24 November 2009
Making light of pavement-cycling police blunders
This last week, the City Police have been clamping down on people cycling at night without lights. Offenders are fined £30. But, if they turn up to a safety demo at St Paul's on Thursday 26 with lights on their bike, they'll have the fine rescinded.
This is all fair enough and I don't have a problem with it. (Though I think there are better uses of police time; and the press release's statement that '28 cyclists were injured in collisions' in the dark, without evidence any of them were caused by lack of visibility, looks suspiciously like victim-blaming.)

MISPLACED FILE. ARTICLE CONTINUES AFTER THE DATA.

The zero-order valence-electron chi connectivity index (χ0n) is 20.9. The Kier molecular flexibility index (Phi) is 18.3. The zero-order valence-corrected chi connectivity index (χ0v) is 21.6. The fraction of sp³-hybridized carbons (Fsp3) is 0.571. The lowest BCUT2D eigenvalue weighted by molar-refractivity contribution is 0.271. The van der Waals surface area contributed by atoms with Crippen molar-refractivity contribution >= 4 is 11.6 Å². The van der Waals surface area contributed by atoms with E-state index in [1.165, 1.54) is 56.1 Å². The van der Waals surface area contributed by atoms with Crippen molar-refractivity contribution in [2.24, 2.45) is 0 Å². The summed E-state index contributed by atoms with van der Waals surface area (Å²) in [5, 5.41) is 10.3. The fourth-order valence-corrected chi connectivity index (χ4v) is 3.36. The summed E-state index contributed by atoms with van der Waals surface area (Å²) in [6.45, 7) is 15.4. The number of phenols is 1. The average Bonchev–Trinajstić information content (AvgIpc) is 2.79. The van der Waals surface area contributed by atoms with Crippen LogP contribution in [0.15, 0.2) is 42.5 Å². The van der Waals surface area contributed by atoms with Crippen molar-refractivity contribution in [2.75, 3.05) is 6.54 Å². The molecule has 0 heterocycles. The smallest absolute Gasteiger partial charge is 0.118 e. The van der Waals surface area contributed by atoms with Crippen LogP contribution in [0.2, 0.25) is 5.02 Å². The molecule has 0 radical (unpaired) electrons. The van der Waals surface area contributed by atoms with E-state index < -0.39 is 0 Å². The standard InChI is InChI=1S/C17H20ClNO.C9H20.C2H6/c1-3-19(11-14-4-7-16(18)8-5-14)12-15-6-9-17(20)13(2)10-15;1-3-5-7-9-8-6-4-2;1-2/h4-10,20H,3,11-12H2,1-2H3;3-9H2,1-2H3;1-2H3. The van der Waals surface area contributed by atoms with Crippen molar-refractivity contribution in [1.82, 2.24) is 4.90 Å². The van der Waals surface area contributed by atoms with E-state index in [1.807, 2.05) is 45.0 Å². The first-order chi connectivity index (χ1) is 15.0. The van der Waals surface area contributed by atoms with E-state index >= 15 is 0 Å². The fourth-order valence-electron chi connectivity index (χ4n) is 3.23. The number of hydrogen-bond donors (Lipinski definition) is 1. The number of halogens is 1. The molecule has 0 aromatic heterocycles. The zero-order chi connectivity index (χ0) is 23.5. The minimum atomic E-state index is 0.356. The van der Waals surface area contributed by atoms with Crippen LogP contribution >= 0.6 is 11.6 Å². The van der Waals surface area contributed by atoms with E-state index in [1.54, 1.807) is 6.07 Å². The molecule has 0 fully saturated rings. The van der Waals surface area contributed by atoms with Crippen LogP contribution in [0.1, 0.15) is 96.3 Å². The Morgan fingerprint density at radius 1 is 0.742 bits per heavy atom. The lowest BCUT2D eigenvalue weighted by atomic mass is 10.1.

I'm not quite so sure about trying to arrest people for cycling on cycle paths, though. That's what happened to a Southwark Cyclists member on Monday night shortly after he followed the sign pictured here and turned right.
He was stopped by the police for 'cycling on the pavement' - despite the fact that this 10m section of pavement is signed and marked as a cycle route (right). The markings are faded, sure, but not invisible.
(And cycling across the pedestrian crossing is perfectly legal, as it isn't a toucan crossing. [See update in comments below])
It's by Meadow Row, and is part of the Elephant and Castle by-pass - the same route which, unmodified except for a tin of blue paint, will be part of the forthcoming South Wimbledon-to-Bank Cycle Superhighway. It doesn't bode well...
Presumably the officer simply didn't see the pavement markings in the dark. Perhaps they were dazzled by the rider's lights. Honestly, some of these cyclists, swanning around floodlit with LEDs strobing everywhere like a Pink Floyd laser show. It's about time the police clamped down on them.